Seed each plate with washed worms from a nearly-starved 100 mm culture. Grow worms at 20°C and monitor the status of the culture regularly. These plates should support the growth of at least one generation (~4 days); cultures can be supplemented with NA22 paste as necessary, but too much density can lead to unhealthy worms and dauer formation. Try to harvest once nearly all of the food is exhausted and the surface of the plate is a shimmering, writhing mass of worms. To harvest, rinse plates with M9 or S-basal and spin in a clinical centrifuge. This may need to be done several times to remove bacterial and egg debris.
Depending on the cleanliness of the culture, worms may need to be cleaned from debris by sucrose floatation before isolating embryos.
Prepare 100 mM NaCl and 60% sucrose and chill to 4°C.
Spin down worms recovered from liquid or plate culture in a clinical centrifuge using 50 ml conical tubes. Generally 1-2 minutes at a moderate setting is sufficient to yield a pellet; the necessary spin time and speed can be assessed by determining whether significant numbers of gravid hermaphrodites remain in the supernatant.
Resuspend pellets in 100 mM cold NaCl and consolidate to 1 or 2 tubes, spinning again if necessary to reduce volume below 15 mL total in each tube.
Add cold 100 mM NaCl to each tube to bring volume to 22 mL. Mix to resuspend worms and let sit on ice 15 min.
Add 22 mL cold 60% sucrose to each tube, invert to mix, and spin 5 min at the highest setting on the clinical centrifuge.
With a wide-bore glass pipette (a flamed broken Pasteur pipette works well), carefully but immediately remove the light brown layer of worms floating at the top of the tube (prolonged exposure to 30% sucrose will damage worms). Transfer worms to a new 50 ml tube containing 35 ml cold 100 mM NaCl. Pellet worms by spinning 1 min. Wash with 100 mM NaCl two or three more times to remove residual sucrose.
Pelleted gravid hermaphrodites can be treated with a solution of alkaline hypochlorite; all but the eggshell-protected embryos will be destroyed by this solution. Care must be taken to incubate long enough to destroy all larval and adult carcasses but not so long that embryos are damaged.
Prepare alkaline hypochlorite solution by adding 20 ml of fresh supermarket bleach (4-6% NaOCl) to 50 ml of 1 N NaOH. This solution should be prepared freshly for each use.
Add at least 2.5 volumes of alkaline hypochlorite solution to the pelleted worms. Disperse the pellet by pipetting and incubate at room temperature on a rocking platform. Transfer a sample to an unseeded plate with a Pasteur pipette every two or three minutes to monitor progress of treatment. By about 5 minutes, most carcasses should be nearly completely disintegrated; treatment can continue several minutes longer if necessary but eggs will become affected after about ten minutes.
Spin 1 minute at high speed in a clinical centrifuge to recover eggs (a soft pale pellet). Wash 3 to 4 times with M9 or S-basal, consolidating eggs into one tube after first wash.
Add resuspended, washed egg pellet to 100 ml of S-basal or M9 medium. Incubate on a rotary shaker for 18 to 24 hours at 20°C with vigorous shaking to allow embryos to hatch and arrest in L1.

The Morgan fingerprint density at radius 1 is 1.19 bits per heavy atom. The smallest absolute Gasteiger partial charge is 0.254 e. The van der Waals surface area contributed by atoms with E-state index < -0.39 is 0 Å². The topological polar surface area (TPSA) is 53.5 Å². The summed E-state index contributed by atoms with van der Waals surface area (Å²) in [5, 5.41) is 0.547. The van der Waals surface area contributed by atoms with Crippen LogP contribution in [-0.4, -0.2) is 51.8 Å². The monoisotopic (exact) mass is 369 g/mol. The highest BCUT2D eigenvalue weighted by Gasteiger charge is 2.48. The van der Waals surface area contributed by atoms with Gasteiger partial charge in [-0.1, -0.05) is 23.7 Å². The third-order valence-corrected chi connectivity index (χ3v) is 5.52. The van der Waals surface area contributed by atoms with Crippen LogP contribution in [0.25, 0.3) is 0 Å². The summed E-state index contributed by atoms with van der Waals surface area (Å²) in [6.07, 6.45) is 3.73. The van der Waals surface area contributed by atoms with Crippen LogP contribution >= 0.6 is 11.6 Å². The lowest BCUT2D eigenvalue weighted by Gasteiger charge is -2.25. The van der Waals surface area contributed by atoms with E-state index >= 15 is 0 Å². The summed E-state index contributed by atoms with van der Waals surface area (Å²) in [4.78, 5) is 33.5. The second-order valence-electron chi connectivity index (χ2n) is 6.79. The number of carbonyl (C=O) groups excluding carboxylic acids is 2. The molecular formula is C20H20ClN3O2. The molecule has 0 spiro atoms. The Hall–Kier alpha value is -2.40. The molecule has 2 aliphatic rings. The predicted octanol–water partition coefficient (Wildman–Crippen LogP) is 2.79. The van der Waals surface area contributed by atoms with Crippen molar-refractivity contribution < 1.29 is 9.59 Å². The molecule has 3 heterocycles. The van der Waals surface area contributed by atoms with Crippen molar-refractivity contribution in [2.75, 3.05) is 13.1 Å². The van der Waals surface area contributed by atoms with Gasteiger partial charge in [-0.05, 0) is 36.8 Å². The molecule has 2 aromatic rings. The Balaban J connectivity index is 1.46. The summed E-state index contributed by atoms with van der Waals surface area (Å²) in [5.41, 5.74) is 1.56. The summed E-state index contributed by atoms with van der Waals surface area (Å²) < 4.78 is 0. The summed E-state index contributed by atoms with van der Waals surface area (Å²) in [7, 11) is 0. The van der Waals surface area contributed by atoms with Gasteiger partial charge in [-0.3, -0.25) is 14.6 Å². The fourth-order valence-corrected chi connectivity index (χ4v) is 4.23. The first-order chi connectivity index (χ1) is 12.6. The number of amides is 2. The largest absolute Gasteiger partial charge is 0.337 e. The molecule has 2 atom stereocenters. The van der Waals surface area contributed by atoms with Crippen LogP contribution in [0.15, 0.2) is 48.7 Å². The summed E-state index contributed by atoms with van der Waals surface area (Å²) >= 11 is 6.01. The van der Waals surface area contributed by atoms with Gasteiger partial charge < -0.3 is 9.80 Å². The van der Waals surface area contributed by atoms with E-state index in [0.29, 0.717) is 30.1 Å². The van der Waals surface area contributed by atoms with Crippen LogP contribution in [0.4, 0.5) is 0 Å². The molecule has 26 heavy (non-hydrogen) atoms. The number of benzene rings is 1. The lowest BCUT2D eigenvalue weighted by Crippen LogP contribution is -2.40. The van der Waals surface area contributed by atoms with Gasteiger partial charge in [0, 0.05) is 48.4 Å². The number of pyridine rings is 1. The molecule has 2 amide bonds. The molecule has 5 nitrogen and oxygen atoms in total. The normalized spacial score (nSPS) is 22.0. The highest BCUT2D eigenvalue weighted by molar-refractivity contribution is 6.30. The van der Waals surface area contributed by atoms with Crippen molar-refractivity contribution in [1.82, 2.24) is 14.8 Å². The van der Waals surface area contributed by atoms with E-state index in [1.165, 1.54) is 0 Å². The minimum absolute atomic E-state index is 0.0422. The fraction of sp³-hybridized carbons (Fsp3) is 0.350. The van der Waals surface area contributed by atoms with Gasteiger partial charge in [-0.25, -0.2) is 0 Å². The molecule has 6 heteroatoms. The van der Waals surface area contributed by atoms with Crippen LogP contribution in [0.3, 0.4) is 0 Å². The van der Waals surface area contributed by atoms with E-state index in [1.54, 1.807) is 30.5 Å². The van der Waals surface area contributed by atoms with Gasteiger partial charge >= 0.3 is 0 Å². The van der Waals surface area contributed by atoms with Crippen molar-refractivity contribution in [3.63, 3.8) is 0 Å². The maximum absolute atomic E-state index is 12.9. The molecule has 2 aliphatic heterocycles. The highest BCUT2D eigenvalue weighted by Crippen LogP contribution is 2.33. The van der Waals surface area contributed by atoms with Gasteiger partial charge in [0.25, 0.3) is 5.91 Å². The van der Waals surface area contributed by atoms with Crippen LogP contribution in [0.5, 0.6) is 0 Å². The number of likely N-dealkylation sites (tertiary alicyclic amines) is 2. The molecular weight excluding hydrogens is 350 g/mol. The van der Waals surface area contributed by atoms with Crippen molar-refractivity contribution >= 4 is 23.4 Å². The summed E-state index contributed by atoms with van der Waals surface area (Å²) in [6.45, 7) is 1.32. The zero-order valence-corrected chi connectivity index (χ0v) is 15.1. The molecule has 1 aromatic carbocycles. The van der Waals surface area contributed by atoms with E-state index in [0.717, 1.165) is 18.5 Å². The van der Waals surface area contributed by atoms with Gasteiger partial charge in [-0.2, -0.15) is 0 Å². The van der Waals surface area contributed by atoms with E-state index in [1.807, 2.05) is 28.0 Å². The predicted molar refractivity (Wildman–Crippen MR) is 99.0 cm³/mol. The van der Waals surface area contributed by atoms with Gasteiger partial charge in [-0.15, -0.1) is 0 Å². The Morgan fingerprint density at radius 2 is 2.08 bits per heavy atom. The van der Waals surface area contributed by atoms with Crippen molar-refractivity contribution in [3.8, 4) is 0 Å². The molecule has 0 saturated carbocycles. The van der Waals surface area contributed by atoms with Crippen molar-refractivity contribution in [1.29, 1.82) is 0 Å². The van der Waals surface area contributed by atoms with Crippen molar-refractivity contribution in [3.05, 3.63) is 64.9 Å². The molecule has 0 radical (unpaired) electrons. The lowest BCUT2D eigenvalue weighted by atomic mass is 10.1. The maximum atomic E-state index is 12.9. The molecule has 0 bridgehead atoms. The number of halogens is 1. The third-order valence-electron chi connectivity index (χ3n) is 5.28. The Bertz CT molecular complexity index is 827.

Transfer culture to 50 ml tubes and spin down larvae in clinical centrifuge. Resuspend pellet in a small amount of S-basal or M9 medium and transfer to 100 mm OP50-seeded NGM or MYOB plates. Use one plate for each 50μl of pelleted larvae. Grow cultures until ready to harvest for RNA isolation. Do not allow cultures to approach starvation; supplement with additional bacterial paste if necessary.
Several methods have been used to isolate RNA from intact worms. The primary concerns are to disrupt the cuticle and solubilize RNAs rapidly while preventing degradation by endogenous RNAses. Older methods using guanidinium isothiocyanate solutions have been successful; today many researchers prefer the commercially available reagent Trizol, whose use is described here. Other kits, such as those sold by Qiagen, can also be used; however, worms must be efficiently lysed before RNA can be recovered. When working with RNA, be meticulous about the cleanliness of all reagents and equipment used to avoid degradation. Many researchers use DEPC-treated water to prevent RNAse contamination; however, if any residual DEPC remains after autoclaving, it can create more problems than it solves.
Harvest worms by washing plates with room-temperature M9 medium, using 2-3 mL per plate. Swirl by hand to release worms from the bacterial lawn (check progress under a dissecting microscope) and transfer supernatant to 50 ml conical tubes. Spin down briefly in a clinical centrifuge and wash several times with room-temperature M9 to remove as much bacteria as possible. Because gene expression patterns are sensitive to environmental stresses, minimize the manipulations performed before RNA isolation and be sure that all samples are treated equivalently.
Immediately add 5 to 10 volumes of Trizol per volume of pelleted worms. Vortex well to resuspend pellet. Lysis can be achieved either through grinding in liquid nitrogen or by freeze cracking.
Transfer Trizol suspension to an RNAse-free porcelain mortar of an appropriate size that has been chilled in a -80°C freezer. Gently pour a small amount of liquid nitrogen into the mortar; once bubbling subsides, break up and grind the frozen suspension with a chilled pestle. Grind the suspension to a fine powder, adding liquid nitrogen to keep the powder cold, about 10 to 15 minutes. Scrape the frozen powder into a conical centrifuge tube and allow it to warm to room temperature.
Freeze the Trizol suspension completely in liquid nitrogen; then transfer to a 37°C water bath to thaw completely. Repeat this process several times. Though easier on the arms, this method may not solubilize RNA as effectively as the mortar-and-pestle method.